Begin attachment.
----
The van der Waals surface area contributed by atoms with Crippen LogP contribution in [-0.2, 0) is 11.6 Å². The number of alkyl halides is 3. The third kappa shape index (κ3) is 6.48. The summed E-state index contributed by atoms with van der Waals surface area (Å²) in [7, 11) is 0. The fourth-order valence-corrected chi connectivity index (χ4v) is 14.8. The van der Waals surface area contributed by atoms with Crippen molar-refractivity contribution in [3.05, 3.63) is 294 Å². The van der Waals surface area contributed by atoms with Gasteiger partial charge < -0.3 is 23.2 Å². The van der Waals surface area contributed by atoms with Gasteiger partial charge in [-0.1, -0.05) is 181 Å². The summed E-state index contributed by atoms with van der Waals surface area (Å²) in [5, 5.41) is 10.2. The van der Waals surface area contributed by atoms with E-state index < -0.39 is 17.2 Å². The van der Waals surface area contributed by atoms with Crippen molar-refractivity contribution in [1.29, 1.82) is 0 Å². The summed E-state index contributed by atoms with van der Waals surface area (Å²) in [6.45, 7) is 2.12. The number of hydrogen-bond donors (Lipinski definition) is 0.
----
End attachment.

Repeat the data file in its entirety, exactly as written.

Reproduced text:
The van der Waals surface area contributed by atoms with Crippen LogP contribution in [-0.2, 0) is 11.6 Å². The number of alkyl halides is 3. The third kappa shape index (κ3) is 6.48. The summed E-state index contributed by atoms with van der Waals surface area (Å²) in [7, 11) is 0. The fourth-order valence-corrected chi connectivity index (χ4v) is 14.8. The van der Waals surface area contributed by atoms with Crippen molar-refractivity contribution in [3.05, 3.63) is 294 Å². The van der Waals surface area contributed by atoms with Gasteiger partial charge < -0.3 is 23.2 Å². The van der Waals surface area contributed by atoms with Gasteiger partial charge in [-0.1, -0.05) is 181 Å². The summed E-state index contributed by atoms with van der Waals surface area (Å²) in [5, 5.41) is 10.2. The van der Waals surface area contributed by atoms with E-state index < -0.39 is 17.2 Å². The van der Waals surface area contributed by atoms with Crippen molar-refractivity contribution in [1.29, 1.82) is 0 Å². The summed E-state index contributed by atoms with van der Waals surface area (Å²) in [6.45, 7) is 2.12. The number of hydrogen-bond donors (Lipinski definition) is 0.